In 1964, in New York City, a woman named Kitty Genovese was chased and repeatedly stabbed by an assailant, who took 35 minutes to kill her. The woman's screams went unheeded by at least 38 people who watched from their windows. No one tried to stop the attacker; no one even made a quick, anonymous telephone call to the police until after the attacker had left. When the bystanders were questioned later, they could not explain their inaction.
As you can imagine, people were appalled and shocked by the bystanders' response to the Genovese murder. Commentators said that the apparent indifference of the bystanders demonstrated that society had become cold and apathetic.
The fact that Kitty Genovese's attack went unreported is not remarkable because 38 were present; it is precisely because so many people were present that the attack was not reported.
This is known as the phenomenon of bystander intervention - the actions of people witnessing a situation in which someone appears to require assistance. In such situation, the presence of other people who are doing nothing inhibits others from giving aid. Almost everyone would help the victim when they were the only witness; however, when there appeared to be other witnesses, they were much less likely to try to help. In addition, those who did try to help reacted more slowly if other people were present.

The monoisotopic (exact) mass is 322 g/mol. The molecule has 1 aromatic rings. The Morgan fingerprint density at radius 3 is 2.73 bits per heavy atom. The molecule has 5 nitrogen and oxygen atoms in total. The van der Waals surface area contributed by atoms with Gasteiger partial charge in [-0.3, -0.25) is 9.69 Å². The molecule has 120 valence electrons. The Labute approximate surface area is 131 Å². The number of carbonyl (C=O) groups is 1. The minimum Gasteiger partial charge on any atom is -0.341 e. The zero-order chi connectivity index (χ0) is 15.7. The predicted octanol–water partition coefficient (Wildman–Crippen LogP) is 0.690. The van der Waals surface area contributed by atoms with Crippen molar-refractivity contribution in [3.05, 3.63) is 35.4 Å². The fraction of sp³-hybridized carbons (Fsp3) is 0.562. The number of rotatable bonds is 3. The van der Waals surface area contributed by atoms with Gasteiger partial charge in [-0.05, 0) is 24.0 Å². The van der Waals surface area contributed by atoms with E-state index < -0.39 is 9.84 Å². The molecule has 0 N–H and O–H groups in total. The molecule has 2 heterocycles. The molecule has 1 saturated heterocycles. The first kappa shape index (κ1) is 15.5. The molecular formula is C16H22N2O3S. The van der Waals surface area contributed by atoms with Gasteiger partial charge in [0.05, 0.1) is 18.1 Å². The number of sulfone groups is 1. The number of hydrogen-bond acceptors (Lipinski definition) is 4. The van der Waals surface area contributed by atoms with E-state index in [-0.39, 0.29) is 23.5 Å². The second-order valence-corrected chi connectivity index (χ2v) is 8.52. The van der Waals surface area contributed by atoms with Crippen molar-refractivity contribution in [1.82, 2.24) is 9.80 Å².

Don't just be a bystander. Intervene.
(Carlson, N. R. & Heth, C. D.  Psychology the Science of Behaviour. Toronto, ON: Pearsons Canada.)